The writing task resembled other writing assignments students had been doing in school, where teachers regularly gave prompts—some akin to real-life situations and others more contrived—in order to prepare students for high stakes writing assessments in the state. The task was administered within 2 weeks toward the end of the Fall semester. Students were provided sufficient pages of blank lined paper for writing. The task direction was read in a way similar to what would normally be done in a regular class prompt writing session. Besides reading the instruction, the teacher gave no further hints about the task. All students completed their writing within 45 to 60 min.
Data analysis proceeded in three phases. In phase one, each student’s informational writing was coded for evidence of academic language features (ALFs). For the purpose of this study, academic language was conceptualized broadly as the language used in the schooling contexts, where students are usually expected to “display knowledge authoritatively in highly structured texts” in writing tasks (Schleppegrell, 2004, p. 74). Drawing on the work of Biber and Gray (2016), Schleppegrell (2001, 2004), Christie and Derewianka (2008), and others (e.g., Fang, 2006, 2012; Perera, 1984; Ravid & Berman, 2010), we identified, in Table 2, eleven (11) lexicogrammatical features as characteristic of academic language.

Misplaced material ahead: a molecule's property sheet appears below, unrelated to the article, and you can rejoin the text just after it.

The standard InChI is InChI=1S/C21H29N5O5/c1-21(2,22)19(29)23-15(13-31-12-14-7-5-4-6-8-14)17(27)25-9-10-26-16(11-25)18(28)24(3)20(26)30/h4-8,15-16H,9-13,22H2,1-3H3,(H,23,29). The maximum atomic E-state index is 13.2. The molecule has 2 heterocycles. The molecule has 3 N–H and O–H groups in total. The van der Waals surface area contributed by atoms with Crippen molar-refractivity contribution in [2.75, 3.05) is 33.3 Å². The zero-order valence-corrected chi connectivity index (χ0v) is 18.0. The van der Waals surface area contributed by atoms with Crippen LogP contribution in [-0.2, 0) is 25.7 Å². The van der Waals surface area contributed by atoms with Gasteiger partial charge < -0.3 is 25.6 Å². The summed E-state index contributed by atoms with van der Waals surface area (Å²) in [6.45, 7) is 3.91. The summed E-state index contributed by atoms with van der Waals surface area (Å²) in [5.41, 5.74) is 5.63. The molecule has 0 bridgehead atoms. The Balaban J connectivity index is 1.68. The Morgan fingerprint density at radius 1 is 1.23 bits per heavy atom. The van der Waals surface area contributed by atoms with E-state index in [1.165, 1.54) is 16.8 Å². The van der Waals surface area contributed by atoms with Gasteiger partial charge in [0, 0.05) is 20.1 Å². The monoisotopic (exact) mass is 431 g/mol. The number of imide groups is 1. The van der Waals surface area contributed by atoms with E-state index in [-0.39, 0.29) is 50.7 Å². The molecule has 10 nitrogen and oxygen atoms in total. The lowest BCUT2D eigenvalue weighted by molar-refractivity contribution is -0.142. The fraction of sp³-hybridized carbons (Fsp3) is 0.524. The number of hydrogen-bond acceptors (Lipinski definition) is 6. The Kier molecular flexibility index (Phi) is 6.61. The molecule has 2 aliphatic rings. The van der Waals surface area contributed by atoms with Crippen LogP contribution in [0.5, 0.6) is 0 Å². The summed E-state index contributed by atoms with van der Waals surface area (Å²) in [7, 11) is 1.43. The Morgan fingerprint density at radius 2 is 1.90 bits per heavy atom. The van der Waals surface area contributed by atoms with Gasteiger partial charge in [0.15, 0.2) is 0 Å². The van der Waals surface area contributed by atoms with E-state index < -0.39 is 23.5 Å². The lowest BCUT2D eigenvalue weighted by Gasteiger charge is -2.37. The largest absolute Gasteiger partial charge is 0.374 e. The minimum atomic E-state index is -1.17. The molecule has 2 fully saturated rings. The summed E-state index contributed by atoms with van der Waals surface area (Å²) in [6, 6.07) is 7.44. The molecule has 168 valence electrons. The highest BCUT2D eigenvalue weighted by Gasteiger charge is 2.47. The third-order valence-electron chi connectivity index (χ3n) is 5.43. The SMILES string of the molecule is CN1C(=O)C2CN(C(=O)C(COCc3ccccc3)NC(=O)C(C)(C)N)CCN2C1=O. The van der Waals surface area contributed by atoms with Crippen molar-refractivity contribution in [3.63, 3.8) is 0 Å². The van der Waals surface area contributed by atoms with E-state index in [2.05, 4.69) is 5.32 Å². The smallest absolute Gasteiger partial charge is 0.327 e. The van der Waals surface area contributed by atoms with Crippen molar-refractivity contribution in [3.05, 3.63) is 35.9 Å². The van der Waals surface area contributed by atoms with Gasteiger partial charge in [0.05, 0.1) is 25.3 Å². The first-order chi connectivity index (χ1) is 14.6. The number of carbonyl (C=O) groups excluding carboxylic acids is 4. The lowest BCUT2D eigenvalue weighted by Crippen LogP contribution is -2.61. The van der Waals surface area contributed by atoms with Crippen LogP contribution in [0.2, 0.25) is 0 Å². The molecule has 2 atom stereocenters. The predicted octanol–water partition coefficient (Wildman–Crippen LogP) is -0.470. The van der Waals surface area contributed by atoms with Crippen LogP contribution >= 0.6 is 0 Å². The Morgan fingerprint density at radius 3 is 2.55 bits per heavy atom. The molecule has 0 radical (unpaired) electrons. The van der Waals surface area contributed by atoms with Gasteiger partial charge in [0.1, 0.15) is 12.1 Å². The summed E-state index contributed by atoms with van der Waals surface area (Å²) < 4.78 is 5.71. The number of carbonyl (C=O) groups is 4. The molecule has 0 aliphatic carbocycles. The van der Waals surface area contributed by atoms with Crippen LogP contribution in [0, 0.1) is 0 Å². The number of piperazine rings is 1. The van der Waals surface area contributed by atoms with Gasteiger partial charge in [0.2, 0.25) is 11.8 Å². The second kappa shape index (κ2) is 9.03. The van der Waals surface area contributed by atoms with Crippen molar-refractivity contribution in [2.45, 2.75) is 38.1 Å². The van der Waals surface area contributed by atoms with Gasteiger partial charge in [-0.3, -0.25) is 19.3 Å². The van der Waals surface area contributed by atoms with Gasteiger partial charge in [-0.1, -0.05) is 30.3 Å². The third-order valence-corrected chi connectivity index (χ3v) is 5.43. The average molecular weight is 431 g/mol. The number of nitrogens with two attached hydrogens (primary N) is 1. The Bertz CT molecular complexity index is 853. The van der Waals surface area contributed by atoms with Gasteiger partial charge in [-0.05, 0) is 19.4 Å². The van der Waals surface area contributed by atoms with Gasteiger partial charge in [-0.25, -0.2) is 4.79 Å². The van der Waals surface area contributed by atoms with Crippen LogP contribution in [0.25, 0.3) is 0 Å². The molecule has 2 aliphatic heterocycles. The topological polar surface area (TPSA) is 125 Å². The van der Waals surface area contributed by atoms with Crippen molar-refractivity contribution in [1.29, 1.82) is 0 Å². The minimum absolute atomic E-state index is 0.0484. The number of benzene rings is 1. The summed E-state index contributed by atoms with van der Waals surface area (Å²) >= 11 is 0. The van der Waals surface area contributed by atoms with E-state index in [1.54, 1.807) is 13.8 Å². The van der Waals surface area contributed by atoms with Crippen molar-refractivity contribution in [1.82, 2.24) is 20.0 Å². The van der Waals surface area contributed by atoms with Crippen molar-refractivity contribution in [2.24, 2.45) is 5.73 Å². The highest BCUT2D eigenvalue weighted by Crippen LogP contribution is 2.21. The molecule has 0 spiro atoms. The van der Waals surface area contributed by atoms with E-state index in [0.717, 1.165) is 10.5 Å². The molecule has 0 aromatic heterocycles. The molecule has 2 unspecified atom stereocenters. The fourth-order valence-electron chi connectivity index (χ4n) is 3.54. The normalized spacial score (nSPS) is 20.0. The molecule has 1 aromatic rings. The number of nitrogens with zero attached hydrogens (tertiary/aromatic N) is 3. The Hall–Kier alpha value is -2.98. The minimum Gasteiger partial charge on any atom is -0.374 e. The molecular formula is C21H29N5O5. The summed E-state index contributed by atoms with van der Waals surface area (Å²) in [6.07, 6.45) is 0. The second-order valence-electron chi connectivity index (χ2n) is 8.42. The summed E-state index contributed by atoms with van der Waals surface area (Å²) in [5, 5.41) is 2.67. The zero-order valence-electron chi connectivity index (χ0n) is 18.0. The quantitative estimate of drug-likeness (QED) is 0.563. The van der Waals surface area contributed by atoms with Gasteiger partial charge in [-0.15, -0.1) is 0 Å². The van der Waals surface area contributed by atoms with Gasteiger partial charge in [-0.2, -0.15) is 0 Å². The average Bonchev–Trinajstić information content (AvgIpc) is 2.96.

Two researchers who were knowledgeable about academic language and trained in systemic functional linguistics each analyzed the texts independently and then cross-checked with each other. The agreement rate was close to 90%, with disparities resulting mainly from either coder overlooking certain features. Disagreements were resolved through discussion in light of each textual context and relevant prior research studies. Specifically, the following steps were observed in analyzing each text: (1) divide text into non-embedded clauses, (2) identify academic language features in each clause, (3) count the number of occurrences for each academic language feature in the text, and (4) calculate the total ALF score by adding up the number of occurrences for all 11 academic language features.